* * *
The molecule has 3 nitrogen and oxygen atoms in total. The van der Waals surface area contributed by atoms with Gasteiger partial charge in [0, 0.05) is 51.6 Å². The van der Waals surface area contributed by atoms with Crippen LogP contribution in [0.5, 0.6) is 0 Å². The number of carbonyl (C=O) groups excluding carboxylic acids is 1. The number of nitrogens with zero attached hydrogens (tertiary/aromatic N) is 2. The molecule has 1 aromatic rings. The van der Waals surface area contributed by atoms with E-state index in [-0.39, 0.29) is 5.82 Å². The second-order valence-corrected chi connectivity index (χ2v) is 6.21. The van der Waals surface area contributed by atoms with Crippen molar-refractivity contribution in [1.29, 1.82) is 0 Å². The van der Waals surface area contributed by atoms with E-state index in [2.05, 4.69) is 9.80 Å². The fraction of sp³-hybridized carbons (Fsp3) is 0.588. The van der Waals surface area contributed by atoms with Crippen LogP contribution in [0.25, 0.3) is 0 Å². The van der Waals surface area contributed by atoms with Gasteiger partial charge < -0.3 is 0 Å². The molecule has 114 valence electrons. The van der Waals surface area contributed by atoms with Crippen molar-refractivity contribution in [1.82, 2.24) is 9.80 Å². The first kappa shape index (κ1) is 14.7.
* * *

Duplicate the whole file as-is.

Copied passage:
The molecule has 3 nitrogen and oxygen atoms in total. The van der Waals surface area contributed by atoms with Gasteiger partial charge in [0, 0.05) is 51.6 Å². The van der Waals surface area contributed by atoms with Crippen LogP contribution in [0.5, 0.6) is 0 Å². The number of carbonyl (C=O) groups excluding carboxylic acids is 1. The number of nitrogens with zero attached hydrogens (tertiary/aromatic N) is 2. The molecule has 1 aromatic rings. The van der Waals surface area contributed by atoms with E-state index in [-0.39, 0.29) is 5.82 Å². The second-order valence-corrected chi connectivity index (χ2v) is 6.21. The van der Waals surface area contributed by atoms with Crippen molar-refractivity contribution in [1.29, 1.82) is 0 Å². The van der Waals surface area contributed by atoms with E-state index in [2.05, 4.69) is 9.80 Å². The fraction of sp³-hybridized carbons (Fsp3) is 0.588. The van der Waals surface area contributed by atoms with Crippen LogP contribution in [0.25, 0.3) is 0 Å². The van der Waals surface area contributed by atoms with Gasteiger partial charge < -0.3 is 0 Å². The molecule has 114 valence electrons. The van der Waals surface area contributed by atoms with Crippen molar-refractivity contribution in [1.82, 2.24) is 9.80 Å². The first kappa shape index (κ1) is 14.7.